Bird hunting in Italy
In Italy, around registered 600,000 hunters go hunting. Because larger game such as deer and stags were rare in the past, a strong tradition of migratory bird hunting has developed here. The use of traps and nets is strictly prohibited.
A total of 39 bird species can be legally hunted. In addition to pigeons (including Turtle doves and Collared doves), ducks (e.g. Teal, Garganey and Mallard ducks) and waders (such as Lapwings, Woodcocks and Snipe), five species of songbirds are officially open for hunting: Skylark, Blackbird, Fieldfare, Redwing and Song Thrush. In addition, some regions repeatedly permit the shooting of birds that are actually protected by special permits - in particular starlings, book and mountain finches are the victims of this practice, which is highly dubious under EU law.
Unlike in Germany, there are specific daily and seasonal limits for each species. As a rule, they are so high that you can shoot the whole day without ever running the risk of exhausting the limit. The limits vary from year to year and from region to region. Usually they are in the order of 3 woodcocks, 10 skylarks and 25 song thrushes per day. In theory, seasonal limits cap the number of birds that a hunter can kill during the entire hunting season. The number of skylarks is usually 50. So you can shoot 10 skylarks on each of the first five hunting days and then obliged to leave the shotgun at home. However, since inspections largely fail to take place, hardly anyone runs the risk of being caught.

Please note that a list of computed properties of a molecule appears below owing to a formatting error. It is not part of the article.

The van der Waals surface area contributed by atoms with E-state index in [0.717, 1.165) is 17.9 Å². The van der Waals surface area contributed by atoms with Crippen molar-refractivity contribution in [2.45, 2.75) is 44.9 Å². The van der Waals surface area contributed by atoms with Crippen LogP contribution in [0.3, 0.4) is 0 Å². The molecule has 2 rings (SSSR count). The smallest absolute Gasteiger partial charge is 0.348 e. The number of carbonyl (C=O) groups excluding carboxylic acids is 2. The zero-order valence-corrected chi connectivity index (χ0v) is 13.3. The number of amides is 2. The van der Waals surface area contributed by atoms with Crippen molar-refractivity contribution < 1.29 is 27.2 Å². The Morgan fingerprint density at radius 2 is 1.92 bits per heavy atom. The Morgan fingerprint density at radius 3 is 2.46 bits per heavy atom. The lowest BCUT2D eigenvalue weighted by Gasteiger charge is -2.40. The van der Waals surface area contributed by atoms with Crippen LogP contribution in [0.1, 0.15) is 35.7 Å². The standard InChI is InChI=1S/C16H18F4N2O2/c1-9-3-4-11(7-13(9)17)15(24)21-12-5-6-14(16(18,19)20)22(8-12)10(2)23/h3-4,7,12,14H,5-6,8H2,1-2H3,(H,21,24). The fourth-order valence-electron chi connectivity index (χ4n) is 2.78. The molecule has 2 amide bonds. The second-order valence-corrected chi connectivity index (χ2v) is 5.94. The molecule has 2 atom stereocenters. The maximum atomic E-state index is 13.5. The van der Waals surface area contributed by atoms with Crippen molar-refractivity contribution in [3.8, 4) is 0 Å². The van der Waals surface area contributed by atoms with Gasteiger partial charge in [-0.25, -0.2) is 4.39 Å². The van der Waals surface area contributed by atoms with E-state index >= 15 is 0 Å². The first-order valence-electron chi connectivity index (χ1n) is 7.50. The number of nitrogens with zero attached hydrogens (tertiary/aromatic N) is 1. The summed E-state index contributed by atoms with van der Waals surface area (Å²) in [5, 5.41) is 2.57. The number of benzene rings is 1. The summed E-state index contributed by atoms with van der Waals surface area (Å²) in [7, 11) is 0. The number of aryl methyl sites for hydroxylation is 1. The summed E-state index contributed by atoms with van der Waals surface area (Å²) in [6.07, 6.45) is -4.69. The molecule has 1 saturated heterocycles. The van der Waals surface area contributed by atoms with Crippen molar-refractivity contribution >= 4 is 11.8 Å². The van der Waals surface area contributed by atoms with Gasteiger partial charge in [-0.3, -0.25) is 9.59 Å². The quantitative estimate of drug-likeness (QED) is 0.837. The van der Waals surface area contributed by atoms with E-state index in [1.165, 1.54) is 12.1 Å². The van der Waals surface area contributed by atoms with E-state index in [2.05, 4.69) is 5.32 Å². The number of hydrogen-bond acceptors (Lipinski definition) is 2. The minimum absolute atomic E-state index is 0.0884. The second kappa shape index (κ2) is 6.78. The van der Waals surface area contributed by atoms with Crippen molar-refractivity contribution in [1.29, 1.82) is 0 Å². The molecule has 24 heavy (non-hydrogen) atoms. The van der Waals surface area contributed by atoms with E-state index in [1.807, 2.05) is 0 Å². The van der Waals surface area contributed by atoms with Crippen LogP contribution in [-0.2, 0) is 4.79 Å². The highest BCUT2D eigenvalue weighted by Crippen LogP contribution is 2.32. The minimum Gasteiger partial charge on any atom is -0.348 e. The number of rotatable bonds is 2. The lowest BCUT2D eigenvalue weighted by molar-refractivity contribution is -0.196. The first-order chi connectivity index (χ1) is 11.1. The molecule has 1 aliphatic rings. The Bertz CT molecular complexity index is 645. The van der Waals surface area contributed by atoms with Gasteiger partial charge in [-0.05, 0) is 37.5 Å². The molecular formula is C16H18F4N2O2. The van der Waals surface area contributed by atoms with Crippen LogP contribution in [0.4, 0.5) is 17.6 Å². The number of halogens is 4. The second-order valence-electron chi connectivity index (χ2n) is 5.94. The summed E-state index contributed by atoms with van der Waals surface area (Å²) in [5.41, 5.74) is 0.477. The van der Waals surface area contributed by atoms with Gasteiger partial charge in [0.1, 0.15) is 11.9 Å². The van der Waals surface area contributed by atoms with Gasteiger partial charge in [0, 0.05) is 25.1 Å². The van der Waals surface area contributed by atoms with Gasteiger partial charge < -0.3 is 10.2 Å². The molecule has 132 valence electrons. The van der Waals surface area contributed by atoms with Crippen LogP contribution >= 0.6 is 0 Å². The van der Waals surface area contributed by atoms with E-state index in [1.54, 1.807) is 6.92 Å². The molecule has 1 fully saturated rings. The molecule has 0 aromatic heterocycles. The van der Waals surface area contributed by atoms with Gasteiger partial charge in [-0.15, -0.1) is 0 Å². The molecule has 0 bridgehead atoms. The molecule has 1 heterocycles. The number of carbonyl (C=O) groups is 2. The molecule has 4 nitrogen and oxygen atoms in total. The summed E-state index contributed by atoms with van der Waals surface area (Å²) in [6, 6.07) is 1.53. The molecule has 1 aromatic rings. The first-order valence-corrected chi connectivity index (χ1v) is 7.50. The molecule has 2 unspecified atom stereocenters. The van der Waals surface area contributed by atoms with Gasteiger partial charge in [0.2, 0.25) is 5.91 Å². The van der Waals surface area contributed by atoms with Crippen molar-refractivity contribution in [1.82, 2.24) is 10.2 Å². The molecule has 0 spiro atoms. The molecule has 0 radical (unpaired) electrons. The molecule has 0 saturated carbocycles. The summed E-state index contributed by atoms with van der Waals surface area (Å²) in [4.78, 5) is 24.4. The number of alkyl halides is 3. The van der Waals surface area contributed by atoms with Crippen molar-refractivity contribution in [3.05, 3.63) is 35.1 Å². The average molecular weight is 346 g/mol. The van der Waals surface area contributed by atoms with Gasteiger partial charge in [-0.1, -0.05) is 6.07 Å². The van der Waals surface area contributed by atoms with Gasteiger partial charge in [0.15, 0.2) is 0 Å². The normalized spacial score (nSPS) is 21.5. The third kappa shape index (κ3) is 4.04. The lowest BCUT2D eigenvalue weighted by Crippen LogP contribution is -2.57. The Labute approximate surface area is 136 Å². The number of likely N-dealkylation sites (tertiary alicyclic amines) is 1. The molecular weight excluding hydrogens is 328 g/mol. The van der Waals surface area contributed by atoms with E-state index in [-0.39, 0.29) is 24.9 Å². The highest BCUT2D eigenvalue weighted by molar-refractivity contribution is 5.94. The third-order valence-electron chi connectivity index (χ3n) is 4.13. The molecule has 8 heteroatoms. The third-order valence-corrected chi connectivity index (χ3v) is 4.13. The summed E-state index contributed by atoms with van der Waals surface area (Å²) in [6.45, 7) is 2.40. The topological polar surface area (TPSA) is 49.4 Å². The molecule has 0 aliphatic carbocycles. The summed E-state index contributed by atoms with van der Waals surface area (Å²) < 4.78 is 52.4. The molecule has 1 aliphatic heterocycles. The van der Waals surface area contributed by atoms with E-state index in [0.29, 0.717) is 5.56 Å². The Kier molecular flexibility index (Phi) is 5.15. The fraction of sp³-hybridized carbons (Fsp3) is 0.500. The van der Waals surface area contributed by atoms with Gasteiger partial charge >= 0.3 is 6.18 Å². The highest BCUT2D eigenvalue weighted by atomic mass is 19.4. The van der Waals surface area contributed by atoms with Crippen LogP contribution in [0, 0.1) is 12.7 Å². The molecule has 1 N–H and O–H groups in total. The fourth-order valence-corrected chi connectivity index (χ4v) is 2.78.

Licensed hunters have to decide whether they want to hunt on foot or from a camouflage hunting hide when they get their licence. If they decide to hunt in camouflage huts, they may also use live decoys.
Shot songbirds and many other species may not be commercially marketed in Italy.
The hunting season normally begins on the 3rd Sunday in September and ends on the 31st January of the following year. For some species (e.g. skylark) the hunting season ends on 31 December. So that the birds have at least a small rest-bite, hunting on Tuesdays and Fridays is prohibited across Italy - one of the few regulations, to which the majority of the Italian hunters actually adhere to.
Illegal hunting is particularly widespread in Italy. In hardly any other EU country is the line between licensed hunters and criminal poachers as blurry as between Brenner in the north and Sicily in the south.
At the CABS bird protection camps in Italy we witnesses hunting violations on an almost daily basis. If we detect the shooting of protected species or the use of electronic decoys during our field investigations, we collect evidence and call the police.